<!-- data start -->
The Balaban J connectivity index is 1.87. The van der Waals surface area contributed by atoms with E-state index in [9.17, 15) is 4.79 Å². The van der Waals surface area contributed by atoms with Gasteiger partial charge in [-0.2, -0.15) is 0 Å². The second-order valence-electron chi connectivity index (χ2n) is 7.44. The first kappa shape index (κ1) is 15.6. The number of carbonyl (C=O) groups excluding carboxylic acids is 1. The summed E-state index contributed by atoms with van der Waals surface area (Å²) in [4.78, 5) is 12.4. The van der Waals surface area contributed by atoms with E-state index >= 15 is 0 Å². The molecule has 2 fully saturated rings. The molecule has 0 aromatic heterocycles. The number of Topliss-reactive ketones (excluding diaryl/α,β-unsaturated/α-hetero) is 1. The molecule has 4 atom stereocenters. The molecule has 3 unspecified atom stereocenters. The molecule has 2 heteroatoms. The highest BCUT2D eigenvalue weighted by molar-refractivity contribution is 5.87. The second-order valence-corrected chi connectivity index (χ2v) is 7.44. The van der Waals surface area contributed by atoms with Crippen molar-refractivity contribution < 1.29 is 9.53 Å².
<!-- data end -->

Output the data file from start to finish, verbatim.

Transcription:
The Balaban J connectivity index is 1.87. The van der Waals surface area contributed by atoms with E-state index in [9.17, 15) is 4.79 Å². The van der Waals surface area contributed by atoms with Gasteiger partial charge in [-0.2, -0.15) is 0 Å². The second-order valence-electron chi connectivity index (χ2n) is 7.44. The first kappa shape index (κ1) is 15.6. The number of carbonyl (C=O) groups excluding carboxylic acids is 1. The summed E-state index contributed by atoms with van der Waals surface area (Å²) in [4.78, 5) is 12.4. The van der Waals surface area contributed by atoms with E-state index >= 15 is 0 Å². The molecule has 2 fully saturated rings. The molecule has 0 aromatic heterocycles. The number of Topliss-reactive ketones (excluding diaryl/α,β-unsaturated/α-hetero) is 1. The molecule has 4 atom stereocenters. The molecule has 3 unspecified atom stereocenters. The molecule has 2 heteroatoms. The highest BCUT2D eigenvalue weighted by molar-refractivity contribution is 5.87. The second-order valence-corrected chi connectivity index (χ2v) is 7.44. The van der Waals surface area contributed by atoms with Crippen molar-refractivity contribution < 1.29 is 9.53 Å².